This page was produced as an assignment for an undergraduate course at Davidson College by Jessica Austin under the supervison of Dr. Campbell


Click here to see a Human mtDNA Sequence

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Figure 1: The figure above shows an electron micrograph of a single mitochondria.

Contrary to popular belief all DNA is not found in the nucleus of eukaryotic cells, some of it is found in the mitochondria. Mitochondria are the powerhouses of the cells, they produce energy for the cell in a process called respiration. They are analogous to chloroplasts, which are organelles found in plants that serve to provide energy through a process called photosynthesis. Much like chloroplasts, mithchondria are thought to be the result of endosymbiosis of bacterial organisms by higher eukaryotic organisms. Mitochondria are believed to possess ancient DNA. Because of their origins both chloroplasts and mitochondria have their own DNA, and replicated independently of the host cell. Cells in which the mitochondria have been removed will divide into daughter cells but they cannot produce their own mitochondria. In cells possessing mitochondria, the mtDNA chromosome is circular and possesses 16,000 base pairs and 34 genes, which translates into a molecule 1/300,000th the total length of nuclear DNA in human cells (Miller, 2000). The mtDNA chromosome bears great similarity to modern bacterial plasmids. Thousands of years ago mitochondria had many more base pairs and many more genes; many genes have been lost because the host cell takes care of the functions these genes were initialy used for. Unlike nuclear DNA, mtDNA has no repetitive sequences, no spacers, and no introns (Miller, 2000). It does however encode its own RNA's: mRNA, tRNA, and rRNA. Another difference between nuclear DNA and mtDNA is that mtDNA does not undergo recombination. There is no active mechanism to incorporate diversity in mtDNA so it is unchanged over thousands of generations with the exception of random mutations. Click here for a movie on the origns of mtDNA.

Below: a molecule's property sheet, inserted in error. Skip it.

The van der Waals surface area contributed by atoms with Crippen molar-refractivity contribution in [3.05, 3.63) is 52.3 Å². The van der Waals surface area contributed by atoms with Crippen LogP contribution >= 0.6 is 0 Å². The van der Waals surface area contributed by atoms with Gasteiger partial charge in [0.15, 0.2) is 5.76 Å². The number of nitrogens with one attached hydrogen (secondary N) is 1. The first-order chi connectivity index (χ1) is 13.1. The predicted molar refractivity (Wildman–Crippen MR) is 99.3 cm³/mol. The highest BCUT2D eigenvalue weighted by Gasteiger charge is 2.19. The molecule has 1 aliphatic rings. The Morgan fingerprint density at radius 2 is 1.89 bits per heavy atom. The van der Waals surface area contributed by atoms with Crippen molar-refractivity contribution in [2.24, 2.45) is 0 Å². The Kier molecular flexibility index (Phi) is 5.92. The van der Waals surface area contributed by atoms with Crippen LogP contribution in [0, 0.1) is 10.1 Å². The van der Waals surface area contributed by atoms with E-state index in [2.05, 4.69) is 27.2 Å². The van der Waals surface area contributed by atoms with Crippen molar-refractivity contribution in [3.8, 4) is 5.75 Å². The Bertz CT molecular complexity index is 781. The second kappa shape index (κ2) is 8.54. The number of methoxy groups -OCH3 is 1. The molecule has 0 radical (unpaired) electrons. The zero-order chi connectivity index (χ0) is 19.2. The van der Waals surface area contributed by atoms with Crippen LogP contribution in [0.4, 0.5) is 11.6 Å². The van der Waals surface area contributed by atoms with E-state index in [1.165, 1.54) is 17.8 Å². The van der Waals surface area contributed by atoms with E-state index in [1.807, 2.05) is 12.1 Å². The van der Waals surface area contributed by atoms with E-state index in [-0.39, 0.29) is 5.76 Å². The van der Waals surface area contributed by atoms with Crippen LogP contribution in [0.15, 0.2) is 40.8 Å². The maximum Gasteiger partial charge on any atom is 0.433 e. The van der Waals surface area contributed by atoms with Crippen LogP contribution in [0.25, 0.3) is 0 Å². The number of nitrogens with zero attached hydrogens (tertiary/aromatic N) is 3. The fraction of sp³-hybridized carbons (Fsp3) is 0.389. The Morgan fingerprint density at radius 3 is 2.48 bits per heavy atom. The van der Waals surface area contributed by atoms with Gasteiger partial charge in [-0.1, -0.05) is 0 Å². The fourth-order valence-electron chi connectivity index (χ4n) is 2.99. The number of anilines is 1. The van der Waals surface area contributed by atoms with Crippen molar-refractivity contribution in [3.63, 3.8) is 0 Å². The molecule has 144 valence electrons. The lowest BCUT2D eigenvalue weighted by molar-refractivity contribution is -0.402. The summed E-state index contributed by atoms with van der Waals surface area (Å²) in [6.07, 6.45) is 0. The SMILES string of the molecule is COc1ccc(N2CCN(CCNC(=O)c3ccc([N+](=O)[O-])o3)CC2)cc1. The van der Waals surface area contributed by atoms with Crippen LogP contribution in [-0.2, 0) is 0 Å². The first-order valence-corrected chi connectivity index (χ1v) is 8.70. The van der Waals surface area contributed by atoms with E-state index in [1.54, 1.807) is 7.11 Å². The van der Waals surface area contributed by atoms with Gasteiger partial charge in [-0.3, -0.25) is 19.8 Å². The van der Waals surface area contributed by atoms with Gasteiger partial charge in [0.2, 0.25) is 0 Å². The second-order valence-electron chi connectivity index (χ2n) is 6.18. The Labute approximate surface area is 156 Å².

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Figure-2 shows the electron micrographs of internalization of sperm in sea urchin eggs. (Gilbert, 2000)


Each person possess two sets of nuclear DNA: paternal and fraternal. On the other hand each person has thousands of mitochondria, each with several copies of its own DNA. Paternal mitochondria exist to power the sperm in fertilization of the egg, but are found in the flagellum of the sperm. This portion of the sperm actually falls off as soon as fertilization takes place, resulting in the loss and degradation of paternal mtDNA(Gilbert, 2000). See Figure-3 above for an example of sperm entering an egg (Gilbert, 2000) . MtDNA is most often used to study human origins and in identification and crime scene analysis. In order to utilize mtDNA in these disciplines it must first be extracted and amplified. Go to the FBI Forensic Science webpage to see how mtDNA is processed for crime investigations and missing persons cases.


Fawcett, Don Wayne. The Cell. 2d ed. Philadelphia, Penn.: W.B. Saunders Co., 1981.